Banks' soured loans seen to peak only in Q2 next year

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Banks' soured loans seen to peak only in Q2 next year
The BSP has taken measures to soften the impact of the COVID-19 pandemic, freeing up P1.9 trillion into the financial system to help the economy recover after stalling as the government imposed a strict lockdown starting March.
STAR / File

MANILA, Philippines — Regulators are expecting lenders to accumulate more bad loans until the second quarter of next year, potentially discouraging banks further to extend credit to a weakening economy.

“We recognize that assessment of impact may still manifest in Q1 and Q2 next year because of mandatory grace period until the end of 2020,” Chuchi Fonacier, deputy governor at Bangko Sentral ng Pilipinas (BSP), said in a text message on Tuesday.

This means that the yearend forecast of a non-performing loan (NPL) ratio of 4.6% can still go higher next year, indicating that unpaid dues would burden banks more than initially estimated. The projection itself, if realized, would be the highest NPL ratio in over 13 years.

NPLs are loans left unpaid at least 30 days past due date.

The bleak scenario for the banking industry underscores the big challenge left to the BSP while the Duterte government remained unwilling to spend for fears of losing its credit worthiness over a potentially record-high budget deficit this year.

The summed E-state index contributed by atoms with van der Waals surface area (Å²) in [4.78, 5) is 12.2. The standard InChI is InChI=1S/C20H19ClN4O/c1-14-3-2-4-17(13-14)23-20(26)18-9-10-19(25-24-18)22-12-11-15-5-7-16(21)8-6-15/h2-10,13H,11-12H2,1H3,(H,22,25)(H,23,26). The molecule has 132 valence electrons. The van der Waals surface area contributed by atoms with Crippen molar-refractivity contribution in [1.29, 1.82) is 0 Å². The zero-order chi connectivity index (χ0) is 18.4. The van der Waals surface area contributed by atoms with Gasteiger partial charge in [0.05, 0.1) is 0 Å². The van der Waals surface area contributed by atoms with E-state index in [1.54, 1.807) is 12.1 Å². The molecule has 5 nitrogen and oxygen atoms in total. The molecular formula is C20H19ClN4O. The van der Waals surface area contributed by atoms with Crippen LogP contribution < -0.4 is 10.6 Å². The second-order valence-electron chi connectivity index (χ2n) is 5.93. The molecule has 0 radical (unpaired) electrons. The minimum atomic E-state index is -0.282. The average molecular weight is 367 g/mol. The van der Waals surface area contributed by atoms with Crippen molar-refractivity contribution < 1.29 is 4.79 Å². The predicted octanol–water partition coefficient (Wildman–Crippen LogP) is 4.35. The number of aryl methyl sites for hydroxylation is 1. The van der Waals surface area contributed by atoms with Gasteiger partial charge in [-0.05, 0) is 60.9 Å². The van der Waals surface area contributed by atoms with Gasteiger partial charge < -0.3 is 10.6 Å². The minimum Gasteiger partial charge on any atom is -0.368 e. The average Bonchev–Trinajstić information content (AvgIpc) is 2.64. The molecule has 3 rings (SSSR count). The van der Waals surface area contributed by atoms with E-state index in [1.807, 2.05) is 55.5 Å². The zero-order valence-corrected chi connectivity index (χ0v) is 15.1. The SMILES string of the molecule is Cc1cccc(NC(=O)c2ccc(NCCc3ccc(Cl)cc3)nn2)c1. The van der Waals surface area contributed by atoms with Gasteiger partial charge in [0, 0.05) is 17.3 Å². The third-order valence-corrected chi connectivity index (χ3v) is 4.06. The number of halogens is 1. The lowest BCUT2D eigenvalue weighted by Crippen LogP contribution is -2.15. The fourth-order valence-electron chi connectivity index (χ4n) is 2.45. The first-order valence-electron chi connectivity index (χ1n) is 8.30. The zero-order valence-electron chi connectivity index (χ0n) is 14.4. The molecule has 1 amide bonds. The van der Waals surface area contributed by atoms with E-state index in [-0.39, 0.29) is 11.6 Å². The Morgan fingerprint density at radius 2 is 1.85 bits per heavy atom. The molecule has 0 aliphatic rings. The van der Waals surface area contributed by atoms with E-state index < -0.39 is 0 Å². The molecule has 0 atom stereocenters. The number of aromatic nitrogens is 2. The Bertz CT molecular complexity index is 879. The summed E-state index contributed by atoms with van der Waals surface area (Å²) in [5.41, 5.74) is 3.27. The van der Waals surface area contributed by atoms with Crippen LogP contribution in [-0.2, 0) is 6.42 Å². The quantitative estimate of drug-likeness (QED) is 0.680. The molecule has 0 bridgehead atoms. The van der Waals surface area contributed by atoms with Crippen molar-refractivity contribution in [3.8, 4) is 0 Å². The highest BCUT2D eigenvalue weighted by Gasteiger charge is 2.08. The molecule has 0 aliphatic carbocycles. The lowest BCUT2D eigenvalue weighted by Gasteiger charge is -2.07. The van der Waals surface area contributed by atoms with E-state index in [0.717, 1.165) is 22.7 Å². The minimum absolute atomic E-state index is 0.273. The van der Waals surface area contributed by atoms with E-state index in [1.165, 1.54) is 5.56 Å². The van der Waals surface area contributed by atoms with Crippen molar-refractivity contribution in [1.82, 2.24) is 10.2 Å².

Legislators at the House of Representatives hearing a new set of stimulus measures, which the finance department opposed, again expressed disappointment. “You are using the wrong instruments,” Albay Rep. Joey Salceda said in a hearing. 

“We could have helped directly the companies that could have produced the value added instead we threw it away, hoping that the banks will use it and they didn’t,” Albay Rep. Joey Salceda said in a hearing. 

BSP has aggressively cut interest rates to new record-lows this year, but Salceda said banks are merely “trading” the P1.9 trillion in liquidity released by the decisions since March instead of lending funds out.

Data support this. Central bank data showed average bank lending rate declined to 6.19% as of end-June from 7.4% in early February. Yet the rate by which banks lend with each other dropped faster to 1.875% as of November 17 from 3.638% in February. 

Worse, banks' lending rules have also turned stricter because of rising NPLs. Indeed, outstanding loans of banks inched up a measly 1.1% year-on-year in September while NPL rose 60% from year-ago levels. As of that month, bad loans accounted for 3.4% of the entire loan books, the highest since May 2013.

“I already told (BSP Governor Benjamin) Diokno over dinner to penalize those banks not using the money to lend,” he said in Filipino. Diokno has not responded to request for comment on the matter.

With further upticks expected, Fonacier said hesitation was not only with lenders, but also borrowers. “The factors considered (for the forecast) include slower credit growth of 2.4%, reduced income and cash flow difficulties faced by lenders as they adjust operations and working arrangements,” she said.

The BSP and government are nonetheless banking on the enactment of the Financial Institutions Strategic Transfer (FIST) bill, which is soon to reach President Rodrigo Duterte’s desk. Under FIST, dedicated companies would be set up to absorb unpaid loans from banks to free up their capital from covering losses from NPL and give them resources to lend.

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